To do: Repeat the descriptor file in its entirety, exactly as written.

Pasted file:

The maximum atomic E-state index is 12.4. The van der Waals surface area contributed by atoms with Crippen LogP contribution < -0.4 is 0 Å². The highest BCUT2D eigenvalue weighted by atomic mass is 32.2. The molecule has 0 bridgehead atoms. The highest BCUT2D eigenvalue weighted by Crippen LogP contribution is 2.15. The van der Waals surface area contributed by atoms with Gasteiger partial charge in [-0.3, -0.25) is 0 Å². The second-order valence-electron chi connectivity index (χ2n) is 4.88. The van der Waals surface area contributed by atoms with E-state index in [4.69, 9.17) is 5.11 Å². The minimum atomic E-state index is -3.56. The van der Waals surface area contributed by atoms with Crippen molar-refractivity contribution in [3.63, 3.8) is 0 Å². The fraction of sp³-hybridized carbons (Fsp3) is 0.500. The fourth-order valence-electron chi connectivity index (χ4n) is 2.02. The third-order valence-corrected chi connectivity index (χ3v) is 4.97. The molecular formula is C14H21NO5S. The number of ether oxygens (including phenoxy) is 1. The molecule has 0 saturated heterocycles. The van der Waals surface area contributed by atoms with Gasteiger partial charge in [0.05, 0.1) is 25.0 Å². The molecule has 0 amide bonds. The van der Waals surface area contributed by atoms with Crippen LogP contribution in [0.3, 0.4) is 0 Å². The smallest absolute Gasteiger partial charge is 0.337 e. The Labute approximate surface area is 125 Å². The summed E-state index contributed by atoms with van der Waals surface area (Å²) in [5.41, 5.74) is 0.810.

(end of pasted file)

The maximum atomic E-state index is 12.4. The van der Waals surface area contributed by atoms with Crippen LogP contribution < -0.4 is 0 Å². The highest BCUT2D eigenvalue weighted by atomic mass is 32.2. The molecule has 0 bridgehead atoms. The highest BCUT2D eigenvalue weighted by Crippen LogP contribution is 2.15. The van der Waals surface area contributed by atoms with Gasteiger partial charge in [-0.3, -0.25) is 0 Å². The second-order valence-electron chi connectivity index (χ2n) is 4.88. The van der Waals surface area contributed by atoms with E-state index in [4.69, 9.17) is 5.11 Å². The minimum atomic E-state index is -3.56. The van der Waals surface area contributed by atoms with Crippen molar-refractivity contribution in [3.63, 3.8) is 0 Å². The fraction of sp³-hybridized carbons (Fsp3) is 0.500. The fourth-order valence-electron chi connectivity index (χ4n) is 2.02. The third-order valence-corrected chi connectivity index (χ3v) is 4.97. The molecular formula is C14H21NO5S. The number of ether oxygens (including phenoxy) is 1. The molecule has 0 saturated heterocycles. The van der Waals surface area contributed by atoms with Gasteiger partial charge in [0.05, 0.1) is 25.0 Å². The molecule has 0 amide bonds. The van der Waals surface area contributed by atoms with Crippen LogP contribution in [0.3, 0.4) is 0 Å². The smallest absolute Gasteiger partial charge is 0.337 e. The Labute approximate surface area is 125 Å². The summed E-state index contributed by atoms with van der Waals surface area (Å²) in [5.41, 5.74) is 0.810.